Jenice Armstrong: A big win for 'squares'
CALL IT the revenge of the nerds. But the black intelligentsia may be on the verge of becoming cool. No longer the proverbial invisible man, a certain select group of highly educated black folk has emerged from the sidelines and is attracting the kind of media attention and public scrutiny it never has before.
CALL IT the revenge of the nerds. But the black intelligentsia may be on the verge of becoming cool.
No longer the proverbial invisible man, a certain select group of highly educated black folk has emerged from the sidelines and is attracting the kind of media attention and public scrutiny it never has before.
This is being driven not only by the election of Barack Obama but by some of his political picks - Valerie Jarrett, senior adviser; Desiree Rodgers, social secretary; Melody Barnes, Domestic Policy Council; Susan Rice, United Nations ambassador, and Eric Holder, attorney general, among others. When Obama moves into the White House, he will bring along his Harvard Law-educated wife and tight-knit coterie of successful, well-connected friends with similar backgrounds.
The fact that they are the newest members of the "it" crowd is ironic, if you think about it. "When Obama grew up, he was decidedly 'uncool' and later dogged, with complaints, that he 'acted white' (did well in school, stayed married, etc.)," pointed out Jonathan Bean, editor of "Race and Liberty in America" (University Press of Kentucky and The Independent Institute, July 2009). "Instead of 'cool,' what we are seeing is the Revolt of the Squares."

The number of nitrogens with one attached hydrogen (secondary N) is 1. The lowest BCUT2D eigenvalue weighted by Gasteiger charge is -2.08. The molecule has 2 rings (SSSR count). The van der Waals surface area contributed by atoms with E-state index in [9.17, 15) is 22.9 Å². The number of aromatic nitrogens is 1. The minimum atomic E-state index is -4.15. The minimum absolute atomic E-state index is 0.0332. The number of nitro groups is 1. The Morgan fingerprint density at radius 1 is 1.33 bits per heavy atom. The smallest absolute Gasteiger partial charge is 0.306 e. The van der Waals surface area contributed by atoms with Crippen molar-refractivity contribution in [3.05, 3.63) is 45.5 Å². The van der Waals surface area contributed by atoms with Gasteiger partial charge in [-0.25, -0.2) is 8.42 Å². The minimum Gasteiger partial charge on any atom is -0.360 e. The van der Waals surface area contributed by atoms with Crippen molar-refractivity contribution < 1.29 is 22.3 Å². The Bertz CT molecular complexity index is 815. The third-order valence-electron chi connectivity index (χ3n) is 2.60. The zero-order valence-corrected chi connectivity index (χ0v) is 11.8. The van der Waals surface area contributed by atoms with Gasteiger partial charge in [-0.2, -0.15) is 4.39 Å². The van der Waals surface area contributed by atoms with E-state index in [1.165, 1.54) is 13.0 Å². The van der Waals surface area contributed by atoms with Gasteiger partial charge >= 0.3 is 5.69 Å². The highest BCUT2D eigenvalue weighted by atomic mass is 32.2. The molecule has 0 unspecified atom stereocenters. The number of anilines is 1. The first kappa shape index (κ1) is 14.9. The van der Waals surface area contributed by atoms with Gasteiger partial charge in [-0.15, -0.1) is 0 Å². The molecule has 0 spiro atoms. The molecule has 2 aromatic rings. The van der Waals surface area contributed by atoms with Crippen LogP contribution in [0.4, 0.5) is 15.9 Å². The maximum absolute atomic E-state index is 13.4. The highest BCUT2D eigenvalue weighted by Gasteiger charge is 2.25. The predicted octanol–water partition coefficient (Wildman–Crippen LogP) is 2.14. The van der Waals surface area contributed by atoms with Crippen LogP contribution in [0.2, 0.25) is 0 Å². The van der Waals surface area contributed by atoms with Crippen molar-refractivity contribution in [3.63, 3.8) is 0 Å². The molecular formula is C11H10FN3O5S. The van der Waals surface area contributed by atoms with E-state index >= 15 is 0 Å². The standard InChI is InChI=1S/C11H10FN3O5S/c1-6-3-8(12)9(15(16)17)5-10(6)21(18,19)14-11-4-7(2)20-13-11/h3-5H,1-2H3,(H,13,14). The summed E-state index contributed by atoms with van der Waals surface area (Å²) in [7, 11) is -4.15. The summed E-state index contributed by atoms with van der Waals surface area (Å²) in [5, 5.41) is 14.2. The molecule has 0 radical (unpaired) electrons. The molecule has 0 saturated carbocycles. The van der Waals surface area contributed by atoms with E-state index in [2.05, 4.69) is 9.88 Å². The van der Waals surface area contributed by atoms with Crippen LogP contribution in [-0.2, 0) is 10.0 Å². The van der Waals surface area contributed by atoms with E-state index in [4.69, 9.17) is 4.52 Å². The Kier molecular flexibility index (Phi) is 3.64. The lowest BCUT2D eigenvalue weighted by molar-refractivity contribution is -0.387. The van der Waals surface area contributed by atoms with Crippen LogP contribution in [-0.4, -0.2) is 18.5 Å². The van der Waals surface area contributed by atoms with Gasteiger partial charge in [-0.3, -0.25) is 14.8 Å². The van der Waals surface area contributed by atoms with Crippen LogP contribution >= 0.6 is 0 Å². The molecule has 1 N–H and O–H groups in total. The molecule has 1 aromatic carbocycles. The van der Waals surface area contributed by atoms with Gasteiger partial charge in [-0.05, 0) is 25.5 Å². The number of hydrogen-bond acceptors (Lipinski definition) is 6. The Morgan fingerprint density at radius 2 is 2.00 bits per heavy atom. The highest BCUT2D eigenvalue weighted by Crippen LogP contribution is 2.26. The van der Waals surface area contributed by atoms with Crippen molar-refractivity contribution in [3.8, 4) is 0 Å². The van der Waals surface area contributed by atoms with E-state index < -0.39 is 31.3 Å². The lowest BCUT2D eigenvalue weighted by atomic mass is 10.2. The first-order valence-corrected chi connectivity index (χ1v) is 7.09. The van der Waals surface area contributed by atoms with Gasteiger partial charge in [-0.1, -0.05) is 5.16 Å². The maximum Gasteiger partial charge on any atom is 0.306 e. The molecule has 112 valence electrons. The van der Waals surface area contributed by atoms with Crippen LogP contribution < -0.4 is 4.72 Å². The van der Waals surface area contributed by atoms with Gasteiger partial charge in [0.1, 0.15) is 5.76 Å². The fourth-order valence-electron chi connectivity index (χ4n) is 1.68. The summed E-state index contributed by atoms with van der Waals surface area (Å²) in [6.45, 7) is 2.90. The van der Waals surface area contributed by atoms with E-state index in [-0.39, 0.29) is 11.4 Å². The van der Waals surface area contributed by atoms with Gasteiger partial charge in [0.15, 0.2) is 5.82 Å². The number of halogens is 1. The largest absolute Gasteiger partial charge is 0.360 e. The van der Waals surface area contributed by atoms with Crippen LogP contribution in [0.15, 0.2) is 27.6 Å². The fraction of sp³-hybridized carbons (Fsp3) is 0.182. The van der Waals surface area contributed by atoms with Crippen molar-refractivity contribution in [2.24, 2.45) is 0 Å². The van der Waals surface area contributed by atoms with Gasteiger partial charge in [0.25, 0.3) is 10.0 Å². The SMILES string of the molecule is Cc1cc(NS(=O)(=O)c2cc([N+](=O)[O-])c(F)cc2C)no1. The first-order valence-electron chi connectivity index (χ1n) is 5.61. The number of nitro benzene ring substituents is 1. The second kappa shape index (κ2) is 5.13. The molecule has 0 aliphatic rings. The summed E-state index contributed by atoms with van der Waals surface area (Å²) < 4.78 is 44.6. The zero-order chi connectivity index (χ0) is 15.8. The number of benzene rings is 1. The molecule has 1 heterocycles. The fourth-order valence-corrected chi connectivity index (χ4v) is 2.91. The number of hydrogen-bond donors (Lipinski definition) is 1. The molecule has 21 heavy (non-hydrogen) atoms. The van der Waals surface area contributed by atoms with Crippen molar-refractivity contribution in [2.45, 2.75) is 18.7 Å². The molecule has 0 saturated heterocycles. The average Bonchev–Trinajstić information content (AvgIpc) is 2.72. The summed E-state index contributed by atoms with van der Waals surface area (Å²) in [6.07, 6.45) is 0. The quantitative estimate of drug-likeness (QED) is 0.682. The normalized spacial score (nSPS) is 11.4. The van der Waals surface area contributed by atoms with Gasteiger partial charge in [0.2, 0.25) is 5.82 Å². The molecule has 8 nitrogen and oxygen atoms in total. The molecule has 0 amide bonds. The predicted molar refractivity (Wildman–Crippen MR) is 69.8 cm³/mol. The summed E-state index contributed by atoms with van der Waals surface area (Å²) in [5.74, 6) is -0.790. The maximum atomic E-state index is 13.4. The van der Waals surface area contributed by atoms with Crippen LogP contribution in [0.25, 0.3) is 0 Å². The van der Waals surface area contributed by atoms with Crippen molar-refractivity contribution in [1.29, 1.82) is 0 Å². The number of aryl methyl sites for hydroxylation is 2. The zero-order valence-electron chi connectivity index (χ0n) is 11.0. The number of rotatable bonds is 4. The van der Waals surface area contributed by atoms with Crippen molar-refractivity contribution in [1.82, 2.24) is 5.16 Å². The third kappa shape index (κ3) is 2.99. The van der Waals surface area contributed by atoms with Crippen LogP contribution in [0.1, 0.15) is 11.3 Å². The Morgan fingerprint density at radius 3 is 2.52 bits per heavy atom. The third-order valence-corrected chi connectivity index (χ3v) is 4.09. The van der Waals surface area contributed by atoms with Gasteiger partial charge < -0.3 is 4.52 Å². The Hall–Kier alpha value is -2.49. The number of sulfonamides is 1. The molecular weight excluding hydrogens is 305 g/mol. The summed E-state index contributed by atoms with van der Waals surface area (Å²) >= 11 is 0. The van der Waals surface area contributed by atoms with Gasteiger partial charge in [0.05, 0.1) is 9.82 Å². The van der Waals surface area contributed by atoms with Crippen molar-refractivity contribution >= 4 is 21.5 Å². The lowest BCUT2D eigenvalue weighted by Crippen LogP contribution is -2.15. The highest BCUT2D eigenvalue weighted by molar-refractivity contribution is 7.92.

With all this, though, there also comes a certain bias. For instance, Gawker.com ran an item recently that said a New York public-relations firm had been seeking "desirable" black people to invite to holiday parties this year "because the clients believe that President-elect Barack Obama's popularity will make black folks the new, cool, party accessory (as opposed to Scotty dog sweaters or mistletoe)."
I can almost see some poor, misguided intern running around trying to make this happen. I won't rant about how offensive the concept is. I only point it out, as an example of how some folks are reacting.
When I mentioned it to Cornel West, who will be in town Saturday to sign his new book, "Hope on a Tightrope: Words of Wisdom," he shrugged off such silliness saying, "Each new age has its fashion sense and practices."
The real question is, "Are we empowering the least of those? The poor? The working class?" the Princeton University professor asked. "That's the lens through which we have to look at things."
What does he think of Obama's appointments?
"He has got so many recycled Clintonites. It gets me a little suspicious," West said. "We live in serious times. We're handing over a multidimensional mess to our dear brother Barack Obama."
That's not to say West completely dismisses the significance of media exposure on this group of folks who heretofore haven't gotten much attention.
"I think the importance of brother Barack as a brilliant, charismatic black man on television every day for the next four years . . . that's a symbolism beyond measure. Symbols do matter. Many people associate black brothers with basketball and hip-hop," West said. "But the stereotype of entertainers and athletes will be pushed from center stage."
At this point, it remains to be seen what the long-term impact might be. As Rainier Spencer, director of the Afro-American Studies Program at the University of Nevada, wrote in an e-mail yesterday: "Indeed, the jury is still out on whether Obama himself has truly broken the barrier in the way that so many people insist he has, or whether he is merely the latest Tiger Woods - someone who is loved and accepted by white America because white America has constructed a special place of honor and acceptance for him that does not necessarily include any other black people." *
Cornel West will sign copies of "Hope on a Tightrope: Words of Wisdom" from 2 to 4 p.m. Saturday at Enon Tabernacle Baptist Church, Family Life Center, 2800 Cheltenham Ave.
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